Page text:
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Cutting Health Care Costs Through A Global Payment System

BOSTON — Gov. Deval Patrick pledged in his inaugural address to cut health care costs, and he said he would do that by changing the way we pay for care.

“This will be a challenge. There will be a great debate and resistance to change. But working families, small and large businesses alike, and governments too need a solution and they need it now,” Patrick said.

The governor is expected to file legislation later this month or early in February that would launch his plan to reduce health spending. WBUR’s Martha Bebinger joined Morning Edition Tuesday to explain what that would entail.

Bob Oakes: Under the governor’s bill, doctors and hospitals would no longer be paid for each individual service they provide. Instead, they would have a yearly budget for the care of their patients. How would this save money?

Martha Bebinger: Right now, if a patient has asthma or diabetes, they see a doctor or go to a hospital for the most part when they are sick. The health care system makes money on us being sick and there are few limits on the cost of care. With global payments, the budgeting plan the governor wants to use, doctors and hospitals will already have the money, so it will be in their interest to keep patients healthy and out of the hospital.

There are fears providers will tell a patient, ‘You can’t have that MRI, or knee surgery,’ just to avoid going over budget. But doctors and hospitals don’t get to keep money left over in their budgets unless they can prove that the patient with diabetes or asthma is getting the care they need.

A fundamental part of the bill would establish a new independent board or commission to oversee the transition to global payments. What’s the role of this board?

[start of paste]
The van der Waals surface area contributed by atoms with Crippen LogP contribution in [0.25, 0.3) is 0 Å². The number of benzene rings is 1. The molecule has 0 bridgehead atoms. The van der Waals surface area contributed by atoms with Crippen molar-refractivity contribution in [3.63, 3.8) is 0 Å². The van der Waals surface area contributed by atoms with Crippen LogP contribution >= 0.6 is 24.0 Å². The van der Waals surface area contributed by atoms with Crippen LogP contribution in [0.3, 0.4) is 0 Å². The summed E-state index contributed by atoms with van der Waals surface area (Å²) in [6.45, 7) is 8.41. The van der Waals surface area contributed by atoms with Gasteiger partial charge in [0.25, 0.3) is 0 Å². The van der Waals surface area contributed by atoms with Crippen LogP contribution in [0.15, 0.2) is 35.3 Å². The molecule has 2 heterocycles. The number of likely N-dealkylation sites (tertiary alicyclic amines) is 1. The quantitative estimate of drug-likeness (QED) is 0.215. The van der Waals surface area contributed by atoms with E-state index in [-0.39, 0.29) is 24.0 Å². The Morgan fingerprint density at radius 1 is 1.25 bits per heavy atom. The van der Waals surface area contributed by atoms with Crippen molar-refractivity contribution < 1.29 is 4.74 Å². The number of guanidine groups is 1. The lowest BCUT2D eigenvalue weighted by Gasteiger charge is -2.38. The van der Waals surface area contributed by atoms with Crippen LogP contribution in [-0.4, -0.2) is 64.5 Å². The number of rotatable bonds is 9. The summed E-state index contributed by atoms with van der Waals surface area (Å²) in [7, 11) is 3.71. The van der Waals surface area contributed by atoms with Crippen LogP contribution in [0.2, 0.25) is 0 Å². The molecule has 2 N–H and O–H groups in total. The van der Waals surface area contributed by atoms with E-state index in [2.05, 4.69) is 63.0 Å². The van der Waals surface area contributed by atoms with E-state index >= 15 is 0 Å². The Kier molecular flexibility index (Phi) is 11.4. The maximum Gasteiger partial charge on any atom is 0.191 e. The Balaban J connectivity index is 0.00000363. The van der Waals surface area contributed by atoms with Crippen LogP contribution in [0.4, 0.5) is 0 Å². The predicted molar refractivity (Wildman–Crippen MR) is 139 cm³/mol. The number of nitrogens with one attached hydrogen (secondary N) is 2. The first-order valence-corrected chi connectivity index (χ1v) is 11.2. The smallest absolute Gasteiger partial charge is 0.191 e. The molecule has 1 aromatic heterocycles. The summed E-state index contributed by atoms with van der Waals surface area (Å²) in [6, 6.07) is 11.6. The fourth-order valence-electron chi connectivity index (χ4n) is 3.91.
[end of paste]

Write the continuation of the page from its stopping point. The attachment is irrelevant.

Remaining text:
This board would set the rules related to global payments. It would set guidelines for new networks called accountable care organizations (ACOs) — this is a term you’ll start hearing a lot. With every health care movement we have to learn a new vocabulary. ACOs are networks of doctors, hospitals, mental health and rehab centers and home care agencies. Picture, Bob, if you are a doctor on a budget for my care, you want all the places you might need to send me to be in your network working off the same budget. You don’t want to get a bill from another local hospital for my appendectomy.

What if a patient wants to go to a specialist or hospital that isn’t in my, Dr. Bob’s, network?

The patient is free to go. But in reality, many of us go to the lab or specialist our primary care doctor recommends. We don’t know if he or she has a financial motive in making that recommendation. That’s something patients might want to start to ask.

This sounds like a huge change, with many steps that would take a year just to get underway, if the bill passes. So where are the savings the governor says we need now?

The administration is asking the same question. Here’s where we get to part two of the bill, or maybe a second bill. Since the transition to global payments will take a few years, the governor is considering a short-term cap on the increases hospitals can negotiate with insurers. The numbers aren’t set yet, but a 5 percent increase in one year might be the limit.

The other possibility is that this new board or commission would move ahead with global payments and have the option of capping rate increases if the transition takes too long.

It’s not hard to imagine the resistance the governor suggested this bill will trigger. Is his plan set?

The Patrick administration is working to balance the need to show some immediate savings against the claim that if the state is too heavy handed, hospitals won’t have any margin to try their own cost saving measures and will just have to cut jobs.

The House and Senate are not on board with this bill. The administration is hoping to get the endorsement for at least the outline of his plan next week from an advisory committee on payment reform legislation. And Patrick will need the backing of business, municipal and consumer group groups who say it’s time to tackle rising health care costs. We’ll see if the public thinks it’s time and that this is right way to proceed.

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